‘Detoxing’ is certainly an appealing concept. It suggests undoing an unhealthy lifestyle, the late nights, the hangovers, the greasy junk food. While effortlessly losing weight and gaining clearer skin and shinier hair!
At least, that’s what TV health personalities like Dr. Mehmet Oz and Jillian Michaels have been touting. Michaels, the trainer on the TV show “The Biggest Loser,” shared a recipe for "Fat Flush Water" she claims can help you lose up to five pounds in a week!
Detoxing is undoubtedly lucrative marketing term, just think of all those products that instruct you to drink only their magic green juice for three days; give up all manner of supposedly ‘toxic’ foods; perform elaborate bath-time rituals to ‘draw the toxins out’; or more worrying, encourage the unlicensed use of laxatives or diuretics.
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What are these so-called ‘toxins’ that we are trying to get rid of? Is it actually possible to ‘detox’ our bodies at all? Or is it all just an elaborate myth?
What is a ‘toxin’?
In medicine, the word ‘toxin’ is usually used to describe either drugs or alcohol, and ‘detoxing’ is the medicalised process to help someone wean off these substances.
In more widespread use, the term is now also used to describe the thousands of different substances that get into our bodies, such as pollutants, plastics, pesticides, preservatives, flame retardants, synthetic chemicals, heavy metals and more. Global industrialisation and intensive farming has hugely increased the number of chemicals we are exposed to.
We can be exposed to these from the processed foods and drinks we consume, but also from the cosmetics or cleaning products we use, and the air we breathe. Also, your own body produces toxins, called metabolic waste products, as a natural result of processes like digestion and respiration. Some we can control, others we cannot.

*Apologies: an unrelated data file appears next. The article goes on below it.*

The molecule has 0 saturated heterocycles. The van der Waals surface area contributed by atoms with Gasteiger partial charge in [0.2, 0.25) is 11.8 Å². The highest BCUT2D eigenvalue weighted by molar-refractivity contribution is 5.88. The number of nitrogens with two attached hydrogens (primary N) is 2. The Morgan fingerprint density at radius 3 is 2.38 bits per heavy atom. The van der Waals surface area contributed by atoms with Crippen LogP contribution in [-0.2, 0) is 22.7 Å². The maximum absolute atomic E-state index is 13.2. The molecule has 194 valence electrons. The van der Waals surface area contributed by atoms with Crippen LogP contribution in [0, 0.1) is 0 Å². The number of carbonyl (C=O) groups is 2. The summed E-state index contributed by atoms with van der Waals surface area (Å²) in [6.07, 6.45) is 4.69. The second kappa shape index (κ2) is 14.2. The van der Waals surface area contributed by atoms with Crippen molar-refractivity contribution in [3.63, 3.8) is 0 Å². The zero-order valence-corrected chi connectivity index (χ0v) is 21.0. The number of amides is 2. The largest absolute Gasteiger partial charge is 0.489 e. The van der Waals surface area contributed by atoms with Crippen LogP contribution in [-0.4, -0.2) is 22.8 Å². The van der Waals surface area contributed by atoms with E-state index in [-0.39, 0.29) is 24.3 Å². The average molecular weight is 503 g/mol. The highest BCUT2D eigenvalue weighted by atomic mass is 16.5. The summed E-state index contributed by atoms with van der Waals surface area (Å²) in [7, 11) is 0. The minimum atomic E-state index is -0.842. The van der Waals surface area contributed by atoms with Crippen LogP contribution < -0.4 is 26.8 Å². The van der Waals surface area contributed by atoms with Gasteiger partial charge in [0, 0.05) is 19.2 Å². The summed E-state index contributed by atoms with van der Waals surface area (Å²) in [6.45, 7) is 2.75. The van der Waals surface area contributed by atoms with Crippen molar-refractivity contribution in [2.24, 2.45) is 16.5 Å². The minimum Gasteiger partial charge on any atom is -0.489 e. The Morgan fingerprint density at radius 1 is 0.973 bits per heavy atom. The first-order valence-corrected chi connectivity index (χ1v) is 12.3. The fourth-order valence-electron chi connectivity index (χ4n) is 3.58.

Detoxification is something our body does for us
The good news is that our body is incredibly good at ‘detoxing’ a lot of these chemicals all by itself: no crazy detoxification diets, ‘magic’ bullet supplements, smoothies, juicing or teas required! Don’t believe the spurious claims on packaging that states otherwise.
‘Detox’ within the body is a beautifully orchestrated set of chemical reactions, which get hold of a toxic substance, mix it up a bit, add some tag-on substances to make it safer, and then try to excrete it out of the body through urine, faeces and exhalation (even our breath). Most detoxification happens in our liver, although minor roles are also played by our kidneys, the lining of our gut, our gut microbiota, our lungs and our skin. It’s a team effort.
A few ‘toxins’, such as POPs and heavy metals (including mercury, cadmium, aluminium and lead) may potentially accumulate in fat tissue or bones, rather than being eliminated from the body. I therefore encourage my Nutrition Coaching clients to minimise exposure to these where possible.
How to support your body for true detoxing.
I am against any sort of extreme diet, ‘detox’ or otherwise. Also, I don’t think that any concept that encourages us to associate food with sin, contamination, ‘toxicity’ or guilt is helpful. I worry that ‘detox’ diets and cleanses potentially set the stage for an increasingly anxiety-provoking relationship with food.
Your body is ‘detoxing’ all day, every day. I think it is far better to look at ways we might be able to support these processes every day of our lives rather than something that you can do one week a year and throw caution to the wind for the other 51 weeks. I believe that the best course of action is to always follow a sensible, healthy lifestyle (and handily my Vitality Nutrition Programme covers all of this)!